Workingwise.co.uk’s annual survey was published last week and shows that a high number...read more
Nearly half of over 50s think their age would be a disadvantage when applying for a job, according to a recent report.
Are people experiencing age bias at work?
Nearly half of over 50s think their age would be a disadvantage when applying for a job and one in five think people see them as less capable due to their age, according to a recent report.
The report, ‘Becoming an age-friendly employer‘, was published by the Centre for Ageing Better and Business in the Community and was based on a poll of more than 1,100 employees over 50.
It showed that, since turning 50, 14% of over-50 employees believe they have been turned down for a job due to their age and nearly one in five (18%) have or have considered hiding their age in job applications.
While 40% of employees over the age of 50 think their workplace has a policy related to preventing age discrimination, nearly half of these people (47%) say it has made no difference.
The Centre for Ageing Better is urging employers to adopt five steps to an age-friendly workplace to ensure they are ready for a workforce where older people are likely to have to work for longer.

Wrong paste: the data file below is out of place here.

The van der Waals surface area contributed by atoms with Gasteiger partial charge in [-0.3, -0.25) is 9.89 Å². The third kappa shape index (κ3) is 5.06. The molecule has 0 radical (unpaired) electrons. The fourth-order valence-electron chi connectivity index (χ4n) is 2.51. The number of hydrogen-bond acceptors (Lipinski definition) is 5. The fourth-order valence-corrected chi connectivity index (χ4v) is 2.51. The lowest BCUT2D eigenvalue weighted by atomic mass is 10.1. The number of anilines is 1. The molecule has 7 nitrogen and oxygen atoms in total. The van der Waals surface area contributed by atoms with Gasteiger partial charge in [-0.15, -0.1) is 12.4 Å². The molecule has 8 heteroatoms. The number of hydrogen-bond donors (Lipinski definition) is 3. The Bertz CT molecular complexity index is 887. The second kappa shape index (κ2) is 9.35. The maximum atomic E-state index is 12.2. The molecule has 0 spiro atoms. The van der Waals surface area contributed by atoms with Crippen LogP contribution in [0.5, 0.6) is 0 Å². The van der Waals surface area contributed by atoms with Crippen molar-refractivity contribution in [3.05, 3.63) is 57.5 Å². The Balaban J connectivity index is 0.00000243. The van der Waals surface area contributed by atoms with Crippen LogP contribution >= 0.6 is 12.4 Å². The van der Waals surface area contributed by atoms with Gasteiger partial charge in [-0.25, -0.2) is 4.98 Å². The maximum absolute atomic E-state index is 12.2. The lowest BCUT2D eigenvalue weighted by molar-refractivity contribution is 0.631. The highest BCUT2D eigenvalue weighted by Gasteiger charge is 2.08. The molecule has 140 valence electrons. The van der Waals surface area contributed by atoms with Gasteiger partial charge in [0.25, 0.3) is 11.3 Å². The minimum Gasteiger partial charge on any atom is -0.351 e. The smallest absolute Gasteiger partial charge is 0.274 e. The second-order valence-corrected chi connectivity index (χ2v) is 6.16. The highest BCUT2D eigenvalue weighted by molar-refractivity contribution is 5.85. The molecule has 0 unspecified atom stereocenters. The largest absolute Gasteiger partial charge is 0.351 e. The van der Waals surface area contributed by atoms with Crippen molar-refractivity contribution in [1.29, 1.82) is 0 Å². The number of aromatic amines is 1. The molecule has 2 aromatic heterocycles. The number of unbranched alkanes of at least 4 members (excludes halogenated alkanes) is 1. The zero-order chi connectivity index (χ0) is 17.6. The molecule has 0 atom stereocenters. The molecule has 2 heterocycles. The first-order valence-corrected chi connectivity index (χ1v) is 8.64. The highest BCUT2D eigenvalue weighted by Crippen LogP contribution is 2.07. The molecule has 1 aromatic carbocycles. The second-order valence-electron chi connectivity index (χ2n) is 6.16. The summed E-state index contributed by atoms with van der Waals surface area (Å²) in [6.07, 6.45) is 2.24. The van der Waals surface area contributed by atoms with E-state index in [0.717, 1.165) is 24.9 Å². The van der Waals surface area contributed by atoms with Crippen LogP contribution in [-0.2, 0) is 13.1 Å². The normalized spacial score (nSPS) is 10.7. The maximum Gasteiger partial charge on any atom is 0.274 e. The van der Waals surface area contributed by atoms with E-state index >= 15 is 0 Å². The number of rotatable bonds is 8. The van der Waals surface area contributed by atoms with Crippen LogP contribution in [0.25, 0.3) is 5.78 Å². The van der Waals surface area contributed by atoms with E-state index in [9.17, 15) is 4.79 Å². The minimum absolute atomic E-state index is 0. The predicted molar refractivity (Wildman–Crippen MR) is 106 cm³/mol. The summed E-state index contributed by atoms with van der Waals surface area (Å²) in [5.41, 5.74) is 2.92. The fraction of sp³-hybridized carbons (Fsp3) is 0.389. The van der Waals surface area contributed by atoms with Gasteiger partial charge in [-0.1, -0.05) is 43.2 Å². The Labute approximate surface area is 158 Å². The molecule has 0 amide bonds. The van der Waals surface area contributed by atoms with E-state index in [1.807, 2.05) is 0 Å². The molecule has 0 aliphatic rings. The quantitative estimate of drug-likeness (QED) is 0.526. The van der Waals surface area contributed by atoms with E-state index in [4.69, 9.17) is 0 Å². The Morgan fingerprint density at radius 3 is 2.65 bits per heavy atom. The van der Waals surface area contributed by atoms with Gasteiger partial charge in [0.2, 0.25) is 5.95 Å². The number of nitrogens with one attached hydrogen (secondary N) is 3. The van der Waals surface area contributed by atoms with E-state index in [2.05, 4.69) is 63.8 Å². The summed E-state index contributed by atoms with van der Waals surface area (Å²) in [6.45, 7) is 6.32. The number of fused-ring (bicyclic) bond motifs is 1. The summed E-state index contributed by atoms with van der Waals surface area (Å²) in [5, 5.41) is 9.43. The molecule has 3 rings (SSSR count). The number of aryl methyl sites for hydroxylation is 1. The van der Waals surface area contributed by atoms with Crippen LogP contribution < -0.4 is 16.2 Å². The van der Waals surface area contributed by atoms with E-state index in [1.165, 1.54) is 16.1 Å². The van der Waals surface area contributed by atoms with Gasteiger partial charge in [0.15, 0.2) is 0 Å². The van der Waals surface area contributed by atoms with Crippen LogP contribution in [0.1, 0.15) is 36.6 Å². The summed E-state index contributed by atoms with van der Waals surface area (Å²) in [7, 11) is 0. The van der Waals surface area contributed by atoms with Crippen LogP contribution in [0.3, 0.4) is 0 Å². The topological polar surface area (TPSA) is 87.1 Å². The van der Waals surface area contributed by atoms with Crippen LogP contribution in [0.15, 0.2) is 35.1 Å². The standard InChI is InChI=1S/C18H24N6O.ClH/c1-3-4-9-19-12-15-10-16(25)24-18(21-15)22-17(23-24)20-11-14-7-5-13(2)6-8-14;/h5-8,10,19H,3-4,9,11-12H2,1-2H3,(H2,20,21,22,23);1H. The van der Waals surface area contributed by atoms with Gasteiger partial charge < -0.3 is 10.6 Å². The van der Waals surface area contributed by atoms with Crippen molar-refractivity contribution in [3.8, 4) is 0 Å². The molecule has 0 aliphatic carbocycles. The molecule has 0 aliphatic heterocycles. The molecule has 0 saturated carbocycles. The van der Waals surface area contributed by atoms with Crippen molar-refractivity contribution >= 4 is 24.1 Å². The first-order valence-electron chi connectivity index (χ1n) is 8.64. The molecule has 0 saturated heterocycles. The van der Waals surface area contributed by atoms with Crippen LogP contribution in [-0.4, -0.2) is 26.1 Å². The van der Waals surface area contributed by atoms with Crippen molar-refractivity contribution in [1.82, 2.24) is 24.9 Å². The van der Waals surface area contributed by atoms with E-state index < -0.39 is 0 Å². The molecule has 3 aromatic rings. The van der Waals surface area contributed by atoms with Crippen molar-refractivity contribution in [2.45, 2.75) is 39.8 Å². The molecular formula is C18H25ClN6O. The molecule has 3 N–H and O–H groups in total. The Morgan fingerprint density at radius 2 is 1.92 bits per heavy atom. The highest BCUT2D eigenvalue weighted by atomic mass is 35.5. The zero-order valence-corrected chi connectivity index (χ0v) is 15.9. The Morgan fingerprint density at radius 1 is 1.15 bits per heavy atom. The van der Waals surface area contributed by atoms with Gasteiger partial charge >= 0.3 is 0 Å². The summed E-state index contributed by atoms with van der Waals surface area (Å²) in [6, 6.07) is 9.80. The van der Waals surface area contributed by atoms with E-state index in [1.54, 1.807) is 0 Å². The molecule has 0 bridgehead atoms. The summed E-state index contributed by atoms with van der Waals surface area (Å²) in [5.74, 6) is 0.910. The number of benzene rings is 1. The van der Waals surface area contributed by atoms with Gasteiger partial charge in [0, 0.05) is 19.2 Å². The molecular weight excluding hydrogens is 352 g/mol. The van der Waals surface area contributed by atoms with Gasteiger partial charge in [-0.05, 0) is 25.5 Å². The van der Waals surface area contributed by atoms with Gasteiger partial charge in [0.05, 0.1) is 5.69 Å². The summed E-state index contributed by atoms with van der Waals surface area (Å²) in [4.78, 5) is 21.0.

Government figures show that already nearly one in three workers is over 50. The five steps include providing flexible working, actively targeting candidates of all ages, providing health support, encouraging career development at all ages and creating an age-positive culture.
Patrick Thomson, Senior Programme Manager, Centre for Ageing Better, said: “The number of older workers continues to rise, with over 10 million over 50s in work last year. With job vacancies and numbers in work both at record levels, employers must act now to attract and retain skilled older workers or they will fall behind their competitors.
“Our report sets out practical steps that any employer can take to improve workplace flexibility, create an age-positive culture and boost the candidate pool of older workers.
“Employers risk losing their most experienced people and face labour and skills shortages. Every employer needs to become more age-friendly and take steps today to ensure they have a workforce for the future.”